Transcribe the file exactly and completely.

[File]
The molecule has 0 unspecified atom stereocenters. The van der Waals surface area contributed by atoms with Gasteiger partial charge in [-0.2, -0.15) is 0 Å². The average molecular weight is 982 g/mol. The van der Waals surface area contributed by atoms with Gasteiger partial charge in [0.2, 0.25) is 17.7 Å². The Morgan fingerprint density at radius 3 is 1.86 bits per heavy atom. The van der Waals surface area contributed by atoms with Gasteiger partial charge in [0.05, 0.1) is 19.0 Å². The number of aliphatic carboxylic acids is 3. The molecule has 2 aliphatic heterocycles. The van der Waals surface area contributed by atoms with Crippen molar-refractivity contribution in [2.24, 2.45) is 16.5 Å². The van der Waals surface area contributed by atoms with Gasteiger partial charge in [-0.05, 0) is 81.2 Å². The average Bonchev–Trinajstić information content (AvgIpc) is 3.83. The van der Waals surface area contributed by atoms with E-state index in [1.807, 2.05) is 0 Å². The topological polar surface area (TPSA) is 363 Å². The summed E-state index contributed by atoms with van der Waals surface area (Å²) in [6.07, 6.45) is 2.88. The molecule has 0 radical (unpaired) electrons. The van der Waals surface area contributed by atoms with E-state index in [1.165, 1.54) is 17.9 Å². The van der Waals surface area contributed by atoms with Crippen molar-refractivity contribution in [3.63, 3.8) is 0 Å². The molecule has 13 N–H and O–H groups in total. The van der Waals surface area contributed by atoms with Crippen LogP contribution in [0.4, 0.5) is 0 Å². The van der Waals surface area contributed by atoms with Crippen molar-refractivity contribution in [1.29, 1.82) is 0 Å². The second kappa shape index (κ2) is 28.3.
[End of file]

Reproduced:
The molecule has 0 unspecified atom stereocenters. The van der Waals surface area contributed by atoms with Gasteiger partial charge in [-0.2, -0.15) is 0 Å². The average molecular weight is 982 g/mol. The van der Waals surface area contributed by atoms with Gasteiger partial charge in [0.2, 0.25) is 17.7 Å². The Morgan fingerprint density at radius 3 is 1.86 bits per heavy atom. The van der Waals surface area contributed by atoms with Gasteiger partial charge in [0.05, 0.1) is 19.0 Å². The number of aliphatic carboxylic acids is 3. The molecule has 2 aliphatic heterocycles. The van der Waals surface area contributed by atoms with Crippen molar-refractivity contribution in [2.24, 2.45) is 16.5 Å². The van der Waals surface area contributed by atoms with Gasteiger partial charge in [-0.05, 0) is 81.2 Å². The average Bonchev–Trinajstić information content (AvgIpc) is 3.83. The van der Waals surface area contributed by atoms with E-state index in [1.807, 2.05) is 0 Å². The topological polar surface area (TPSA) is 363 Å². The summed E-state index contributed by atoms with van der Waals surface area (Å²) in [6.07, 6.45) is 2.88. The molecule has 0 radical (unpaired) electrons. The van der Waals surface area contributed by atoms with E-state index in [1.165, 1.54) is 17.9 Å². The van der Waals surface area contributed by atoms with Crippen molar-refractivity contribution in [3.63, 3.8) is 0 Å². The molecule has 13 N–H and O–H groups in total. The van der Waals surface area contributed by atoms with Crippen LogP contribution in [0.4, 0.5) is 0 Å². The van der Waals surface area contributed by atoms with Crippen molar-refractivity contribution in [1.29, 1.82) is 0 Å². The second kappa shape index (κ2) is 28.3.